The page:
The only reason I'm giving this 2 stars instead a -1 star (which Amazon should make available, all the way down to a -3 stars) is because Casper Van Dien, bless his heart, behaves like any normal guy would given the situation.
He panics when anyone with half a brain would. His family drives him nuts when he's doing his damnedest to save them from both the storm and the incredibly bad weather shots inserted during editing and fx additions. Ugh. He doesn't understand what one earth his colleague is talking about, the one who promised to take good care of Casper's project and instead totally screwed it up, and does an excellent job of being frustrated, overwhelmed, bewildered, and altogether acting like an everyday guy in an abnormal and deadly situation. No stiff upper lip , no Schwarzenegger/Charleton Heston for-the-screen-only heroics, which I think is pretty cool. I'll bet that ten to one, in spite of his extensive B-movie experience, he had no idea the movie was going to be this bad. Either that, or he really, really, really needed the money.
I'm doing my best to avoid wishing the kid would be written out of the script in a less than violent manner, and wanting to tell Mom to either behave like a solid wife and mother or a total ditz (choose one and stick to it) or get out of the car. Preferably when one of the disasters is chasing them.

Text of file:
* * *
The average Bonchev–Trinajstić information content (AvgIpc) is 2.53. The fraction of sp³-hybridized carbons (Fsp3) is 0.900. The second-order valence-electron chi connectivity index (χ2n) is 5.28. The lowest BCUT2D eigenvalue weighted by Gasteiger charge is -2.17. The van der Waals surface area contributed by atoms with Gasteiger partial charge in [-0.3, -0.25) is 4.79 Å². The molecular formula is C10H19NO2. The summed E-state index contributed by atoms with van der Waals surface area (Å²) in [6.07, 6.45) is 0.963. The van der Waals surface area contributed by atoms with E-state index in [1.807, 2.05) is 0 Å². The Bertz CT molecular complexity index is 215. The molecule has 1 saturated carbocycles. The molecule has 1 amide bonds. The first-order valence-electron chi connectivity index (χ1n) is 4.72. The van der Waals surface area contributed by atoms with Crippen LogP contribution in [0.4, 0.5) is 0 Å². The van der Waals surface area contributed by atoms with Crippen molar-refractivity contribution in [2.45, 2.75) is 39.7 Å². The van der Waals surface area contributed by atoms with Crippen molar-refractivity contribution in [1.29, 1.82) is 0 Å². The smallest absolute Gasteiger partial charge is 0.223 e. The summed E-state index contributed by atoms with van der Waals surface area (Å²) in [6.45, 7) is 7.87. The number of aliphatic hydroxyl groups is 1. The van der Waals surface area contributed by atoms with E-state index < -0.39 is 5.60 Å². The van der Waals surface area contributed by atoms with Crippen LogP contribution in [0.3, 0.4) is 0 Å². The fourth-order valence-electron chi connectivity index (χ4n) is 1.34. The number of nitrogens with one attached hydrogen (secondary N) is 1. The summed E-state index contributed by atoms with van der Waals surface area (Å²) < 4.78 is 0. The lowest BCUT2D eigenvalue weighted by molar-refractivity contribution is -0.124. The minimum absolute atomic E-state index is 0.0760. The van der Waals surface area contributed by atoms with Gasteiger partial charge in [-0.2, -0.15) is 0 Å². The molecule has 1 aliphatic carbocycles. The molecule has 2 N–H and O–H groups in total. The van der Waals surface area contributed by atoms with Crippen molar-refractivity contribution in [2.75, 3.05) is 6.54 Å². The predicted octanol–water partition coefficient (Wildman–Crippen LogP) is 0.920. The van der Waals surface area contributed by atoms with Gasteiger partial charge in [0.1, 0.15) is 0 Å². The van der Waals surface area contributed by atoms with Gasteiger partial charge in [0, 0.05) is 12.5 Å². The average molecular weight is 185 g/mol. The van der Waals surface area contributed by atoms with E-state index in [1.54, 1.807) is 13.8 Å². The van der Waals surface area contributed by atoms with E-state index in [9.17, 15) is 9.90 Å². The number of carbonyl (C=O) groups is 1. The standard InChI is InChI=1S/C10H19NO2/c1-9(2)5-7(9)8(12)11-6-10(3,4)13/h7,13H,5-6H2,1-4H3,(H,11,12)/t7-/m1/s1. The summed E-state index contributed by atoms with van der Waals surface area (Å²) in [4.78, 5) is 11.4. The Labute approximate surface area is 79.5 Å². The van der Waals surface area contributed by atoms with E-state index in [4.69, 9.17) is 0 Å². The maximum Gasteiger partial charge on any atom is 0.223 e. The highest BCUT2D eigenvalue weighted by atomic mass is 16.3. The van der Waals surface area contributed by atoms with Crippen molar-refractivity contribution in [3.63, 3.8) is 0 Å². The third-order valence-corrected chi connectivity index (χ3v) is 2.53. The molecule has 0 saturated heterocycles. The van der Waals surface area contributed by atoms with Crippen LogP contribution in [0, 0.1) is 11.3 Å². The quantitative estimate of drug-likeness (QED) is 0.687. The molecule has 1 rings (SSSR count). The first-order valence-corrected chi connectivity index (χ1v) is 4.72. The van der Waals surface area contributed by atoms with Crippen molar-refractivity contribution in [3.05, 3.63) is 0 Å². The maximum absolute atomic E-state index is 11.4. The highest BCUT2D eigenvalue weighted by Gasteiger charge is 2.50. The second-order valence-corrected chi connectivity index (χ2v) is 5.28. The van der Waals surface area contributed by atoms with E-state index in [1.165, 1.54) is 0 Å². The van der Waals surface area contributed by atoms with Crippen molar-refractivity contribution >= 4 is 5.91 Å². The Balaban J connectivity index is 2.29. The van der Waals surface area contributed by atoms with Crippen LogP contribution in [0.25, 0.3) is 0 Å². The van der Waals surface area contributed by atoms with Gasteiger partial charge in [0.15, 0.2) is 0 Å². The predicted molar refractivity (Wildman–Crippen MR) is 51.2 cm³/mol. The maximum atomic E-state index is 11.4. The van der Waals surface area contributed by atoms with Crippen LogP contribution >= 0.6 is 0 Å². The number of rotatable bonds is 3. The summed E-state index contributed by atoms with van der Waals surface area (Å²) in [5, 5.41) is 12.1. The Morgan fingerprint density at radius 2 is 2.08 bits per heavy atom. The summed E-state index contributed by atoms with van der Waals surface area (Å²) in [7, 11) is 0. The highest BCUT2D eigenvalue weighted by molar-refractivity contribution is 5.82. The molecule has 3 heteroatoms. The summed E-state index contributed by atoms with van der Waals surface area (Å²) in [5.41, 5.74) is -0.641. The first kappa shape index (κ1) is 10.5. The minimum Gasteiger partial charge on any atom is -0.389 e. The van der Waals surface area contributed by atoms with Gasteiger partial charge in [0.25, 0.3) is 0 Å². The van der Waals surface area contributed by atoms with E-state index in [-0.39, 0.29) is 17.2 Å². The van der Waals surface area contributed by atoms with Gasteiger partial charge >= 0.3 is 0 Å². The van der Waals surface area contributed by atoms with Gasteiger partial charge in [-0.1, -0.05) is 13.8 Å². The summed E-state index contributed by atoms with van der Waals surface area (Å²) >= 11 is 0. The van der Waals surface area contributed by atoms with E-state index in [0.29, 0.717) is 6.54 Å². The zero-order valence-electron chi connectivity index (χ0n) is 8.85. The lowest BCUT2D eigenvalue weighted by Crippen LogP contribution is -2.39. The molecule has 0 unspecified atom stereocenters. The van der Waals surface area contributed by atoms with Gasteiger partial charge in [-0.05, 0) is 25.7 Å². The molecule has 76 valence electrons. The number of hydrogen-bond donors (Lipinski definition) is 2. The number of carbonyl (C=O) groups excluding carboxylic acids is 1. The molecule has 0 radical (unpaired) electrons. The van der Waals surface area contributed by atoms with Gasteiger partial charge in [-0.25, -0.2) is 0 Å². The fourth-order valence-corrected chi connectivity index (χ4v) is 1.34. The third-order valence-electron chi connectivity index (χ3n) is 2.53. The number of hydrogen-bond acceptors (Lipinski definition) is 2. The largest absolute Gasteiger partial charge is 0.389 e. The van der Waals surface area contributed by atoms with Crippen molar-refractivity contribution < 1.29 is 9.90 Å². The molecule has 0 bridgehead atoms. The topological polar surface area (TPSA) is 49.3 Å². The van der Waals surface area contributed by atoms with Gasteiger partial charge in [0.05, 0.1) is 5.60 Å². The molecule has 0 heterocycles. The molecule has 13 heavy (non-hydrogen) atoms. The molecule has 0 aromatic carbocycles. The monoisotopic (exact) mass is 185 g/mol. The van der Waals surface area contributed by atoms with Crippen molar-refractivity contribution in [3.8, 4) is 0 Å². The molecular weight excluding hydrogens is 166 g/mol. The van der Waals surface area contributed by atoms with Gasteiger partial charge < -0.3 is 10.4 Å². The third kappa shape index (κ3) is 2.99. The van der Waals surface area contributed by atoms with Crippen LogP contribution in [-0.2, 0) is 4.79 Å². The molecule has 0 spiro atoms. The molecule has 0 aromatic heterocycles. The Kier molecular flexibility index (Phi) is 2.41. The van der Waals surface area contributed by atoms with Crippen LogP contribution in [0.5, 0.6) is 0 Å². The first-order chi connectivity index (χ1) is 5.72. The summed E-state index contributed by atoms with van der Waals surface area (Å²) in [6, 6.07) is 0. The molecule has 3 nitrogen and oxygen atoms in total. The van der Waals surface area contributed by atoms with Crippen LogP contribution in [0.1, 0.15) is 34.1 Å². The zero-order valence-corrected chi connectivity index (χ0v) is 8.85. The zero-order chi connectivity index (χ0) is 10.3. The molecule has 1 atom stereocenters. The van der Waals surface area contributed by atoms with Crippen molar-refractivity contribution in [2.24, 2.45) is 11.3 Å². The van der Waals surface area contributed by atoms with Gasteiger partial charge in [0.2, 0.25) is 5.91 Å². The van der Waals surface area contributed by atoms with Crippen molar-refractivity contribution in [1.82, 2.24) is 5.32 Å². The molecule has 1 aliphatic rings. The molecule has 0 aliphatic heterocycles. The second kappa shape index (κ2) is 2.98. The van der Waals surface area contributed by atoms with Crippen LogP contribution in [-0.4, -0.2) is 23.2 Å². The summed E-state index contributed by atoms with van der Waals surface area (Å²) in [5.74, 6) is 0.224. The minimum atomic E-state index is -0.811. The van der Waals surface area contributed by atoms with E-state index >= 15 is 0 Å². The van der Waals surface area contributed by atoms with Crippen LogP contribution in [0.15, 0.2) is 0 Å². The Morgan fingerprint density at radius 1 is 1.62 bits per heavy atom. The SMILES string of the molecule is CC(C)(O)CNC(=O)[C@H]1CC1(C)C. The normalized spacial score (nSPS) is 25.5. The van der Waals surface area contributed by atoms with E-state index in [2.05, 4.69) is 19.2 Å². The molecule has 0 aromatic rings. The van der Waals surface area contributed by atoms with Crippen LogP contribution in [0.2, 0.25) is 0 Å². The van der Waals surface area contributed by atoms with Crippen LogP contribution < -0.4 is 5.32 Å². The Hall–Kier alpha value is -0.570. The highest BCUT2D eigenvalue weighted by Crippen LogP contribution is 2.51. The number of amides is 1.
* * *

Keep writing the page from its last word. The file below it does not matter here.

As for Michael Beach - he is one of my fave character actors and I am always pleased to see him on the screen, whether movie or TV.
Now, who directed this film? Oh, a dude by the name of Daniel Lusko. Sorry, that's where the buck stops. Oh, and let's not forget the producer, one Michael David Latt, who only managed to pull together $300,000 to make the film. Wow, talk about no wiggle room. Soooo, no money for fx or much of anything other than the craft table.
Still, we've all seen what can be done with little to no money provided the director and producer take the long view; for instance, Blair Witch Project only had $600,000 to work with, and they not only produced something unique and captivating, it did incredibly well at the box office and introduced the "live video" movie genre.
In 500 MPH, there appears to have been no forethought whatsoever about how the travel scenes would come across, which in no way match the impending doom of the plot, nor about how audiences would perceive the whole thing. Frankly, there are other low-budge disaster and horror films put together by neophytes that are way better than this turkey.
Well, Misters Latt and Lusko, I will know to run the other way if I ever see your names associated with a movie. Thanks for the calling card that let me know what to watch out for.